“These results could have an important clinical impact on the way we treat many wheezing preschool children,” comment Dr. Avigdor Mandelberg, at the Edith Wolfson Medical Center in Holon, and colleagues.
They point out that preschool children with acute wheezing respond poorly to available treatments, including oral steroids. Noting that rhinovirus infection, the most cause of wheezing, causes airway surface dehydration and impaired mucus clearance, the team investigated the effect of promoting hydration with inhaled hypertonic saline.
For the study, the researchers recruited 41 children, between 2 and 6 years of age (mean 31.9 months), seen in the emergency department with moderate-to-severe acute wheezing. After an initial albuterol inhalation, they were assigned to receive either hypertonic saline 5% or normal saline, both along with further albuterol inhalation, twice at 20-minute intervals.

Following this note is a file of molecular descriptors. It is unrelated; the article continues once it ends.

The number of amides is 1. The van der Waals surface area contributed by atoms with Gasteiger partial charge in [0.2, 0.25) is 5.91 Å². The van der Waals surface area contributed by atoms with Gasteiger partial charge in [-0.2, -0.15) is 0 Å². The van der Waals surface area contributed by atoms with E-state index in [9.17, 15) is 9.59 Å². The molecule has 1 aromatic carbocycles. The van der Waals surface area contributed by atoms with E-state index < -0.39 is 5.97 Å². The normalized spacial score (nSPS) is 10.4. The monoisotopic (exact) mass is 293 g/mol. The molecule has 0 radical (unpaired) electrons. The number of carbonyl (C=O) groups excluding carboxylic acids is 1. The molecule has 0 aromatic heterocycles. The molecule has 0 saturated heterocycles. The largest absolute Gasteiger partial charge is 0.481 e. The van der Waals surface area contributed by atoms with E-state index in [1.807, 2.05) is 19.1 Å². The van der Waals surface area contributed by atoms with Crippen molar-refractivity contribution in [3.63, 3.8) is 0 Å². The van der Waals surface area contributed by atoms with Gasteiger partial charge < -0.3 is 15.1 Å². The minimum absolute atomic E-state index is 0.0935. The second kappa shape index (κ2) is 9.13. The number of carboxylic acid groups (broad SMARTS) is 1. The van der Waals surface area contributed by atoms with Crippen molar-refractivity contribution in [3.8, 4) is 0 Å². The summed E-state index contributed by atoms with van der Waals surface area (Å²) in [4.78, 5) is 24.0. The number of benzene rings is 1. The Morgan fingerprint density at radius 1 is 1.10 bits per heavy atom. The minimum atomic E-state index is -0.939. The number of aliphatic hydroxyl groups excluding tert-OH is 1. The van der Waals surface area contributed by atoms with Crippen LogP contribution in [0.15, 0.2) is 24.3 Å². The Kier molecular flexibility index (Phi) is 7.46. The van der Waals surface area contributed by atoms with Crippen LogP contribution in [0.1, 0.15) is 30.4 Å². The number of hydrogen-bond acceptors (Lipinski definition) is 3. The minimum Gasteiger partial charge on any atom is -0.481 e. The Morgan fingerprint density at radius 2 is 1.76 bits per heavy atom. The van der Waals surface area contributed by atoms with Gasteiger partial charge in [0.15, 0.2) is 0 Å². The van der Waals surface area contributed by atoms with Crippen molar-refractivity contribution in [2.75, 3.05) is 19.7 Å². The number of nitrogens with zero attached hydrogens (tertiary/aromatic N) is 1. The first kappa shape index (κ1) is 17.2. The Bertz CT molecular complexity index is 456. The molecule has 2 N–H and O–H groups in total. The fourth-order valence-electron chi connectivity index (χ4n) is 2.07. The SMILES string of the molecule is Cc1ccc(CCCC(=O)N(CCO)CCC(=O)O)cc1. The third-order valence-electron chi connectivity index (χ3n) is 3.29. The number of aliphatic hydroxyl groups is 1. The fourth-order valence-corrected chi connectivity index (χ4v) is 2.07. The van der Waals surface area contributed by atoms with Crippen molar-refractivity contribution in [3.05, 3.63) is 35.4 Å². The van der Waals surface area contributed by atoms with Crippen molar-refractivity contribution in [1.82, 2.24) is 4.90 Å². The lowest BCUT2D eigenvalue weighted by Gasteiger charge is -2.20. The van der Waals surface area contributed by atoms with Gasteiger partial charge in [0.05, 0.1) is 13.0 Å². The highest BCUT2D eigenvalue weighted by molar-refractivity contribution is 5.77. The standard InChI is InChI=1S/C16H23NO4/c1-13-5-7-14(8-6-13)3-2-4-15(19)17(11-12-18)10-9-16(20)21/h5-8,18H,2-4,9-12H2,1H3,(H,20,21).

The admission rate was 62.2% in the hypertonic saline group compared with 92.0% in the normal saline group, the authors report. Furthermore, the median lengths of stay in the two groups were 2 days versus 3 days, respectively.
Discussing the results, Dr. Mandelberg and colleagues note that the admission rate was relatively high in this study because children with milder wheezing episodes were not recruited. “Thus,” they advise, “generalization of our conclusions to milder cases should be taken with caution until tested in a blinded randomized trial in ambulatory populations.”